Video: A company who do know their onions!

It’s a little known fact – but Bedfordshire quietly operates as the UK’s number one county for producing onions.

By The Newsroom
Friday, 28th June 2013, 7:00 am

Though renowned for its agriculture, the county actually plays a more important role in farming than many believe.

But while the brown and red onions, shallots and other brassicas grown across Chronicle Country help to give Beds a boost in the agricultural stakes, it is a Biggleswade-based business which plays a pivotal role in the supply, distribution and wholesale of the vegetables.

Bedfordshire Growers is celebrating its 50th anniversary this year and on Saturday, June 29 will be hosting a family fun day from midday.

From food and craft stalls to music and vintage vehicle displays, the day will celebrate rural living at its best – but the vital link that the firm provides between farmers, distributors and supermarkets cannot be underestimated.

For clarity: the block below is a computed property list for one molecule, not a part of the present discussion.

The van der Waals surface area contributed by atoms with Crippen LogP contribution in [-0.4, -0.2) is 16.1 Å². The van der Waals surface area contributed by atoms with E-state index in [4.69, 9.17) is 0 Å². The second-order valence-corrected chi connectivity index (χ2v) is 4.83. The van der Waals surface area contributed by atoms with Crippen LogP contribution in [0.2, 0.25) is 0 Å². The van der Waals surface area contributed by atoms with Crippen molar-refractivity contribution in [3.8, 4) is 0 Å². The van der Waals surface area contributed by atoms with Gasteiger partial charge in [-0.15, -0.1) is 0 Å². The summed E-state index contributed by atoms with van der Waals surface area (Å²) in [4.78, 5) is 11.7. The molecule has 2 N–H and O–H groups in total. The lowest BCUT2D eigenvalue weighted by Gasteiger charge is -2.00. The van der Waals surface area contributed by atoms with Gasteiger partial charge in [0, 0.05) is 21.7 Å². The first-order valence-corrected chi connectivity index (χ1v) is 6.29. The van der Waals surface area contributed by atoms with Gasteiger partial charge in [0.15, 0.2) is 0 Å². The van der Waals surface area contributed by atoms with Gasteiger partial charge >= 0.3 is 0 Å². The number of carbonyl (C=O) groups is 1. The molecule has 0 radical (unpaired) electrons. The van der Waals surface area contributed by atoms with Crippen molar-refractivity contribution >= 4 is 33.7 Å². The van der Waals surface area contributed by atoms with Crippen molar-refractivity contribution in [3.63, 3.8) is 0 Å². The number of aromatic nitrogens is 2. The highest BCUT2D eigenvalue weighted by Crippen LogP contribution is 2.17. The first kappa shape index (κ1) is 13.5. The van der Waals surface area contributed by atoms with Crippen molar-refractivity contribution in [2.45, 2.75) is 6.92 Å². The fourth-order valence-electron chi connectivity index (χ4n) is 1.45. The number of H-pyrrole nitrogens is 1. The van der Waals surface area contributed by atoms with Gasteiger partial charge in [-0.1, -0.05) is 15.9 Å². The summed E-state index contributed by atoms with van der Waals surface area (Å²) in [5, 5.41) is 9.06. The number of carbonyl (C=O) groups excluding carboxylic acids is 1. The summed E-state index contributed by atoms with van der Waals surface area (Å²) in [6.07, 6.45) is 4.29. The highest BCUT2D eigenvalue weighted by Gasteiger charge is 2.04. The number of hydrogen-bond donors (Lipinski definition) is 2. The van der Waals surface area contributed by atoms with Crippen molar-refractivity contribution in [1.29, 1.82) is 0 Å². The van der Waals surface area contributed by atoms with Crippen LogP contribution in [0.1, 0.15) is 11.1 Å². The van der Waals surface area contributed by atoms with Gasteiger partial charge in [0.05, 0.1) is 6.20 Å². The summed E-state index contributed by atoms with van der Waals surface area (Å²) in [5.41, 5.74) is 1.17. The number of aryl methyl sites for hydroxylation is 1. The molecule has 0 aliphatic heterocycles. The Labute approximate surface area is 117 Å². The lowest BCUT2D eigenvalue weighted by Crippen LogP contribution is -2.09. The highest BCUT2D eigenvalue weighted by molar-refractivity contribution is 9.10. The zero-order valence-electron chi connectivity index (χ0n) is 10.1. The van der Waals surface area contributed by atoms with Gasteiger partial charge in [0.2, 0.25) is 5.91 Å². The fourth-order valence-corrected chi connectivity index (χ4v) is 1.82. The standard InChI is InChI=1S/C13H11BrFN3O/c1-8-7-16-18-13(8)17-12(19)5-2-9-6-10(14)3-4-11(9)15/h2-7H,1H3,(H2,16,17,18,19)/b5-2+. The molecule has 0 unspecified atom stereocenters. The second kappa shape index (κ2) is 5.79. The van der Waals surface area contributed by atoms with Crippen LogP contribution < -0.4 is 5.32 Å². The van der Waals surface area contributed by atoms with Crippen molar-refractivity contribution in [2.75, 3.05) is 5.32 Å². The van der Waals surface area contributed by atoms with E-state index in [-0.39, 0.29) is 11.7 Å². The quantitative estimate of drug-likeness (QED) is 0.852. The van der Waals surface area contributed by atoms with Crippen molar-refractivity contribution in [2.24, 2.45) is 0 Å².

Showing the Chronicle around the Beds Growers premises in Potton Road, MD Alastair Waters said: “We have around 35 grower members, who mostly grow onions – I would say around 80 per cent of our output is onions.

“When Beds Growers first started in 1963 farmers across the country tended to produce smaller amounts of a larger variety of vegetable, but now it’s much more spread out.

“The sandy soil we have in Bedfordshire is ideal for growing onions, while these days most Brussels sprouts tend to be grown in Scotland, while sweetcorn usually comes from the south coast where the weather is warmer.”

Over the decades Beds Growers has expanded in scope and capacity and can now process more than 40 tonnes of onions a day.

Though onions are the mainstay, other vegetables are processed in smaller quantities including potatoes, cabbages and beetroot.

Its customers include 
supermarket giants ASDA and Sainsbury’s.

As the onion season runs for most of the year, the vegetables can mainly be supplied from Chronicle Country farmers, apart from a period of around six weeks in the summer.

Alastair added: “In late June and July that season comes to an end, so for a short period until August we will supply onions which are imported from Spain and other countries in the Southern Hemisphere.”

As the years have gone by and technology has advanced, the firm has employed fewer staff as machinery now takes on much of the work.

Staff are still needed to supervise the running of the machines, ensure quality control and take care of other jobs though.

As well as the vegetable production side, Beds Growers also runs a shop selling local produce including jams, preserves, condiments and pickles, as well as clothing and many agricultural wares and equipment.